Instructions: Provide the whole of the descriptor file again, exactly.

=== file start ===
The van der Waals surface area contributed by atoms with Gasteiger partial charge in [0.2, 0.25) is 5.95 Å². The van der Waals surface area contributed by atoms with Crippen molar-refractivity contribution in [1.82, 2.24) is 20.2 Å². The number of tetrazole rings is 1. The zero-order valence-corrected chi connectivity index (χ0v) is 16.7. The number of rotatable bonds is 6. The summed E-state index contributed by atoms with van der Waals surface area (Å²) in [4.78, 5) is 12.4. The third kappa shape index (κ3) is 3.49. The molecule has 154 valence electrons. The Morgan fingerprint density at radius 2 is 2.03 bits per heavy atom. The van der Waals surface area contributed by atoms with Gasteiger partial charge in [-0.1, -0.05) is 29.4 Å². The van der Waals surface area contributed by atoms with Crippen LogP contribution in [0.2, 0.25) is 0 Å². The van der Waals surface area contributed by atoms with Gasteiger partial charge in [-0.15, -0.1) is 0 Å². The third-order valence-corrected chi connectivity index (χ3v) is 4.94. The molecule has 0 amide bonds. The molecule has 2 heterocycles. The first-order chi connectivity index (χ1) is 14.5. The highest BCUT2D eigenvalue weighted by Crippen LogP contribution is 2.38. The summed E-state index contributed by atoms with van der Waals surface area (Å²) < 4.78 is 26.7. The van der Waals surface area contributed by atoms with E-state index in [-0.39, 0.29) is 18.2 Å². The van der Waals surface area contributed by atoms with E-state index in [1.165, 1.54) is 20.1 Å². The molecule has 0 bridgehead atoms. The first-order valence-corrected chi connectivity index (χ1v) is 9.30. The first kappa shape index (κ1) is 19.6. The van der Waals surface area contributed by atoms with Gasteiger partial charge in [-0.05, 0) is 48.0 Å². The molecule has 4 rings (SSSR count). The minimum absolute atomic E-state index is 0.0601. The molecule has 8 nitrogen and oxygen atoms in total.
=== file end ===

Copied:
The van der Waals surface area contributed by atoms with Gasteiger partial charge in [0.2, 0.25) is 5.95 Å². The van der Waals surface area contributed by atoms with Crippen molar-refractivity contribution in [1.82, 2.24) is 20.2 Å². The number of tetrazole rings is 1. The zero-order valence-corrected chi connectivity index (χ0v) is 16.7. The number of rotatable bonds is 6. The summed E-state index contributed by atoms with van der Waals surface area (Å²) in [4.78, 5) is 12.4. The third kappa shape index (κ3) is 3.49. The molecule has 154 valence electrons. The Morgan fingerprint density at radius 2 is 2.03 bits per heavy atom. The van der Waals surface area contributed by atoms with Gasteiger partial charge in [-0.1, -0.05) is 29.4 Å². The van der Waals surface area contributed by atoms with Crippen LogP contribution in [0.2, 0.25) is 0 Å². The van der Waals surface area contributed by atoms with Gasteiger partial charge in [-0.15, -0.1) is 0 Å². The third-order valence-corrected chi connectivity index (χ3v) is 4.94. The molecule has 0 amide bonds. The molecule has 2 heterocycles. The first-order chi connectivity index (χ1) is 14.5. The highest BCUT2D eigenvalue weighted by Crippen LogP contribution is 2.38. The summed E-state index contributed by atoms with van der Waals surface area (Å²) < 4.78 is 26.7. The van der Waals surface area contributed by atoms with E-state index in [-0.39, 0.29) is 18.2 Å². The van der Waals surface area contributed by atoms with E-state index in [1.165, 1.54) is 20.1 Å². The molecule has 0 bridgehead atoms. The first-order valence-corrected chi connectivity index (χ1v) is 9.30. The first kappa shape index (κ1) is 19.6. The van der Waals surface area contributed by atoms with Gasteiger partial charge in [-0.05, 0) is 48.0 Å². The molecule has 4 rings (SSSR count). The minimum absolute atomic E-state index is 0.0601. The molecule has 8 nitrogen and oxygen atoms in total.